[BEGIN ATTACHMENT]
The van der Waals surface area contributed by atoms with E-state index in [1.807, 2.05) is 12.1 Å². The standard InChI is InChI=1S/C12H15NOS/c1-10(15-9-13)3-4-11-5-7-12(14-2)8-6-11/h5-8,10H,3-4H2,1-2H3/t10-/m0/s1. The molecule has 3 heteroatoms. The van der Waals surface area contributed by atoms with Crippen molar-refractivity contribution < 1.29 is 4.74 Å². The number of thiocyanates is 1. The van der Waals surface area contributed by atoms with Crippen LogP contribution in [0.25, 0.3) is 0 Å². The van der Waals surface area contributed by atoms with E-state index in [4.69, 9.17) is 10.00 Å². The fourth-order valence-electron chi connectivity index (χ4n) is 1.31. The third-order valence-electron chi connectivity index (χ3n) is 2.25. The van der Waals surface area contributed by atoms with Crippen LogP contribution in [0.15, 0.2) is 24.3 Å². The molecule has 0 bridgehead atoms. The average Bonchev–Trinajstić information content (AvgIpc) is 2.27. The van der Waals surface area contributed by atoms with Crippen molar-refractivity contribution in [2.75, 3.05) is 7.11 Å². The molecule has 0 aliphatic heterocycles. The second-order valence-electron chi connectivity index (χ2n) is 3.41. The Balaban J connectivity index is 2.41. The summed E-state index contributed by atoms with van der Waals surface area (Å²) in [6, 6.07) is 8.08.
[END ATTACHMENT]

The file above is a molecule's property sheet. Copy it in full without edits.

The van der Waals surface area contributed by atoms with E-state index in [1.807, 2.05) is 12.1 Å². The standard InChI is InChI=1S/C12H15NOS/c1-10(15-9-13)3-4-11-5-7-12(14-2)8-6-11/h5-8,10H,3-4H2,1-2H3/t10-/m0/s1. The molecule has 3 heteroatoms. The van der Waals surface area contributed by atoms with Crippen molar-refractivity contribution < 1.29 is 4.74 Å². The number of thiocyanates is 1. The van der Waals surface area contributed by atoms with Crippen LogP contribution in [0.25, 0.3) is 0 Å². The van der Waals surface area contributed by atoms with E-state index in [4.69, 9.17) is 10.00 Å². The fourth-order valence-electron chi connectivity index (χ4n) is 1.31. The third-order valence-electron chi connectivity index (χ3n) is 2.25. The van der Waals surface area contributed by atoms with Crippen LogP contribution in [0.15, 0.2) is 24.3 Å². The molecule has 0 bridgehead atoms. The average Bonchev–Trinajstić information content (AvgIpc) is 2.27. The van der Waals surface area contributed by atoms with Crippen molar-refractivity contribution in [2.75, 3.05) is 7.11 Å². The molecule has 0 aliphatic heterocycles. The second-order valence-electron chi connectivity index (χ2n) is 3.41. The Balaban J connectivity index is 2.41. The summed E-state index contributed by atoms with van der Waals surface area (Å²) in [6, 6.07) is 8.08.